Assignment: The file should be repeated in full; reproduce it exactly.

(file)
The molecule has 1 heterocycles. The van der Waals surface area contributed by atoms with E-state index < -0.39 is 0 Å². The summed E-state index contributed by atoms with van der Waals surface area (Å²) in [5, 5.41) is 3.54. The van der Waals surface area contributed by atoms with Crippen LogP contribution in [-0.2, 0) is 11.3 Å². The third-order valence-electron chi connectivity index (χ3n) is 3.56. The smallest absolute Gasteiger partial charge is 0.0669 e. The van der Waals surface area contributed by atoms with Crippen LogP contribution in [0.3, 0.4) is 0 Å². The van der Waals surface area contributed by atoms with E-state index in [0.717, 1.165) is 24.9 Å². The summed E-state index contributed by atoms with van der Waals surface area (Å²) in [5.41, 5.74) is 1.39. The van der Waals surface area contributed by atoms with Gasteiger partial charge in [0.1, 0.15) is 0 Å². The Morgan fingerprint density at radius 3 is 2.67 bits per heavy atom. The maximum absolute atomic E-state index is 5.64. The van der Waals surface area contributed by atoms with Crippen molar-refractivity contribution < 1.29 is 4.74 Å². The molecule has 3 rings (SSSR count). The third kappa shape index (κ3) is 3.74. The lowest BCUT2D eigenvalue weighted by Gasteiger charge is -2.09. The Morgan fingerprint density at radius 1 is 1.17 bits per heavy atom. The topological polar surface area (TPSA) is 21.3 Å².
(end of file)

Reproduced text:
The molecule has 1 heterocycles. The van der Waals surface area contributed by atoms with E-state index < -0.39 is 0 Å². The summed E-state index contributed by atoms with van der Waals surface area (Å²) in [5, 5.41) is 3.54. The van der Waals surface area contributed by atoms with Crippen LogP contribution in [-0.2, 0) is 11.3 Å². The third-order valence-electron chi connectivity index (χ3n) is 3.56. The smallest absolute Gasteiger partial charge is 0.0669 e. The van der Waals surface area contributed by atoms with Crippen LogP contribution in [0.3, 0.4) is 0 Å². The van der Waals surface area contributed by atoms with E-state index in [0.717, 1.165) is 24.9 Å². The summed E-state index contributed by atoms with van der Waals surface area (Å²) in [5.41, 5.74) is 1.39. The van der Waals surface area contributed by atoms with Gasteiger partial charge in [0.1, 0.15) is 0 Å². The Morgan fingerprint density at radius 3 is 2.67 bits per heavy atom. The maximum absolute atomic E-state index is 5.64. The van der Waals surface area contributed by atoms with Crippen molar-refractivity contribution < 1.29 is 4.74 Å². The molecule has 3 rings (SSSR count). The third kappa shape index (κ3) is 3.74. The lowest BCUT2D eigenvalue weighted by Gasteiger charge is -2.09. The Morgan fingerprint density at radius 1 is 1.17 bits per heavy atom. The topological polar surface area (TPSA) is 21.3 Å².